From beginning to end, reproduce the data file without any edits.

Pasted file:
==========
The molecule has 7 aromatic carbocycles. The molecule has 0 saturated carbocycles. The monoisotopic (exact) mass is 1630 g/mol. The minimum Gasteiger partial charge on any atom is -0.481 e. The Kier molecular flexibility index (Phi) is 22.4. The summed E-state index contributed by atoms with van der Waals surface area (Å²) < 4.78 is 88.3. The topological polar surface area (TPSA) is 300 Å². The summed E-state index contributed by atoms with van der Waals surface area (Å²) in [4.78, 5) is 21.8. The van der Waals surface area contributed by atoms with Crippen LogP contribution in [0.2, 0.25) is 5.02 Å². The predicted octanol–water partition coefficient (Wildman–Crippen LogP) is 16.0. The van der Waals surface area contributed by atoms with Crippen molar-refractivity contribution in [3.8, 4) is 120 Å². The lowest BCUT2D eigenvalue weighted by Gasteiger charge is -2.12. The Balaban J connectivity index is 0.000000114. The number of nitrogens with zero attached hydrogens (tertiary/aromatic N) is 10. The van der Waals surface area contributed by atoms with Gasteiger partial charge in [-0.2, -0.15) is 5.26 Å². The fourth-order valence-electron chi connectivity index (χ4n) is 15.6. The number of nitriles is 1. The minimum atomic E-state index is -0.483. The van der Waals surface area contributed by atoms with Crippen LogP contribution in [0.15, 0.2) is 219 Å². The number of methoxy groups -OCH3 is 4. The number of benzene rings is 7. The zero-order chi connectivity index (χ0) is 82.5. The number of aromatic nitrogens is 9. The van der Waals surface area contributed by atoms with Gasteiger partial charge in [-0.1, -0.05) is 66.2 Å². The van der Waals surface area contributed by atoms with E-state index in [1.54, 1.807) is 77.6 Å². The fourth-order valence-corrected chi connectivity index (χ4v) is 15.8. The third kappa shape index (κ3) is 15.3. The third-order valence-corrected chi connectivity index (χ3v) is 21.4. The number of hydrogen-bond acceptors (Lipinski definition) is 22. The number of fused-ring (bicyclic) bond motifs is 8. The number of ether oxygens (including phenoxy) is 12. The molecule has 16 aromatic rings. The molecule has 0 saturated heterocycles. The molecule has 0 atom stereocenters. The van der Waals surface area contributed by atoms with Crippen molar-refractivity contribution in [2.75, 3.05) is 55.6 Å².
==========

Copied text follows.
The molecule has 7 aromatic carbocycles. The molecule has 0 saturated carbocycles. The monoisotopic (exact) mass is 1630 g/mol. The minimum Gasteiger partial charge on any atom is -0.481 e. The Kier molecular flexibility index (Phi) is 22.4. The summed E-state index contributed by atoms with van der Waals surface area (Å²) < 4.78 is 88.3. The topological polar surface area (TPSA) is 300 Å². The summed E-state index contributed by atoms with van der Waals surface area (Å²) in [4.78, 5) is 21.8. The van der Waals surface area contributed by atoms with Crippen LogP contribution in [0.2, 0.25) is 5.02 Å². The predicted octanol–water partition coefficient (Wildman–Crippen LogP) is 16.0. The van der Waals surface area contributed by atoms with Crippen molar-refractivity contribution in [3.8, 4) is 120 Å². The lowest BCUT2D eigenvalue weighted by Gasteiger charge is -2.12. The Balaban J connectivity index is 0.000000114. The number of nitrogens with zero attached hydrogens (tertiary/aromatic N) is 10. The van der Waals surface area contributed by atoms with Gasteiger partial charge in [-0.2, -0.15) is 5.26 Å². The fourth-order valence-electron chi connectivity index (χ4n) is 15.6. The number of nitriles is 1. The minimum atomic E-state index is -0.483. The van der Waals surface area contributed by atoms with Crippen LogP contribution in [0.15, 0.2) is 219 Å². The number of methoxy groups -OCH3 is 4. The number of benzene rings is 7. The zero-order chi connectivity index (χ0) is 82.5. The number of aromatic nitrogens is 9. The van der Waals surface area contributed by atoms with Gasteiger partial charge in [-0.1, -0.05) is 66.2 Å². The van der Waals surface area contributed by atoms with E-state index in [1.54, 1.807) is 77.6 Å². The fourth-order valence-corrected chi connectivity index (χ4v) is 15.8. The third kappa shape index (κ3) is 15.3. The third-order valence-corrected chi connectivity index (χ3v) is 21.4. The number of hydrogen-bond acceptors (Lipinski definition) is 22. The number of fused-ring (bicyclic) bond motifs is 8. The number of ether oxygens (including phenoxy) is 12. The molecule has 16 aromatic rings. The molecule has 0 saturated heterocycles. The molecule has 0 atom stereocenters. The van der Waals surface area contributed by atoms with Crippen molar-refractivity contribution in [2.75, 3.05) is 55.6 Å².